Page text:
Pumpkin, squash, gourds and all those funny looking autumn veggies that are currently out there have turned out to be quite versatile. I’ve seen soups, pastas, stews, fritters, dips, sauces and in my case today, a dessert.
I remember as a kid the only use we had for a pumpkin was to carve it for Halloween, toast the seeds for snacks and sometimes go through the trouble of carving out the meat of the pumpkin for a pie.
Soon, I will see lots of abandoned pumpkins on peoples’ boulevards, waiting to be picked up by the city’s garbage collection. The plight of the neglected pumpkin saddens me.
We must take action! On gargbage day, tell your neighbors to reclaim their pumpkin, to steam it, cook it, roast, freeze it…just don’t let that pumpkin go into composting Purgatory!
Enough of my tongue in cheek rant, on to the dessert. I’ve played around with this concept for a month now and I’ve finally achieved my desired result (tastewise).
I did the “brulee” using my oven’s broiler but there’s nothing like caramelizing your creme like a torch and there’s no fear of warming the custard.
Otherwise, I’m sticking to this recipe. It’s easy, it’s quick and if you wait for the scalding milk/cream mixture to cool as directed, you won’t get scrambled eggs.
The main inspiration for this dessert came from Gale Gand and her recipe was found at the Food Network. I tweaked the spices a bit, added some chopped pistachios and I trimmed the cream by replacing it with evaporated milk and the resulting custard was just fine.
Pumpkin Creme Brulee
1 1/2 cups of evaporated milk
1/2 heavy cream
1/8 tsp cinnamon
2 pinches of nutmeg
1 pinch of ginger
1/2 tsp of fennel seeds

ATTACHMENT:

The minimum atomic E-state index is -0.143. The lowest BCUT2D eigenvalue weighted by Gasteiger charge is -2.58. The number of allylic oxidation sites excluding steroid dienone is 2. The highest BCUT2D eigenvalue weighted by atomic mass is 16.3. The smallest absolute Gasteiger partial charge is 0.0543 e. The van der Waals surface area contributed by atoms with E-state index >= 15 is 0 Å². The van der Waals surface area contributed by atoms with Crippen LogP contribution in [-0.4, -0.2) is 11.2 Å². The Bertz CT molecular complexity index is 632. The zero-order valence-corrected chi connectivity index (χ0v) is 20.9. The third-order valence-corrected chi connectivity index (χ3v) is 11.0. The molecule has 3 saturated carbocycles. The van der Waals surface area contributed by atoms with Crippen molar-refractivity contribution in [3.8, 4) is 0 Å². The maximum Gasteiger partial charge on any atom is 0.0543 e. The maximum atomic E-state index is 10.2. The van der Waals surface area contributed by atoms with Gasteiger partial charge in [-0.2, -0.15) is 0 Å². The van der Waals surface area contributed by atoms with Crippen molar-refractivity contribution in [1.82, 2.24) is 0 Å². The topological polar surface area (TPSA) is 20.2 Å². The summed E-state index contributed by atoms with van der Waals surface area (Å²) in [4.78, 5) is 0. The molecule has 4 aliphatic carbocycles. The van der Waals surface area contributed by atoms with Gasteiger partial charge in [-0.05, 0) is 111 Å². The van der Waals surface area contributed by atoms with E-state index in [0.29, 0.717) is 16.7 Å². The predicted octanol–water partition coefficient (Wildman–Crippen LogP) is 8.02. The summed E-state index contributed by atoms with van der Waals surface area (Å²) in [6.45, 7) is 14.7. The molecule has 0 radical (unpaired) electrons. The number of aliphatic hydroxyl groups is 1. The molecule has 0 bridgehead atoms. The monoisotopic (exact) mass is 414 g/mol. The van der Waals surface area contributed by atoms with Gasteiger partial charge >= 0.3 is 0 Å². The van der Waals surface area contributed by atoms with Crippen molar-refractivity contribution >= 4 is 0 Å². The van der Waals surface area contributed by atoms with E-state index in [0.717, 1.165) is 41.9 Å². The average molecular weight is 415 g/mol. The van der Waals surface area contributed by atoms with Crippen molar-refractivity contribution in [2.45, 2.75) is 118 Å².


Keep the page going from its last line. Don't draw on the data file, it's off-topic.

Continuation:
2 Tbsp. chopped pistachios
4 egg yolks
1/2 cup of granulated sugar
1/4 cup pumpkin puree
coarse brown sugar for the “brulee”
Preheat the oven to 325F
- In a medium saucepan, heat the milk, cream, spices over medium heat, stirring occasionally, just until it comes to a boil. Take off the heat and let cool for 15 minutes.
- In a large bowl, whisk the egg yolks and sugar together. Whisking constantly, gradually pour it in the hot milk/cream mixture. Whisk in the pumpkin puree.
- Pour the mixture through a strainer, pushing through the liquid with the bottom of a ladle. Discard any solids.
- Pour the mixture into 4 ramekins and arrange in a hot water bath. Bake in the center of the oven for 30-40 minutes until almost set (the middle should still jiggle).
- Remove from the water bath and let cool for 20 minutes. Refrigerate for at least 2 hours before serving.
- When ready to serve, pour as much coarse sugar as will fit on the custard. Pour off the remaining sugar onto the next custard and repeat until you’ve coated each custard with coarse sugar.
- Place the ramekins on a baking sheet and broil until the sugar has caramelized or use a kitchen torch to create your brulees. Let cool for 1 minute before serving.
. All rights reserved.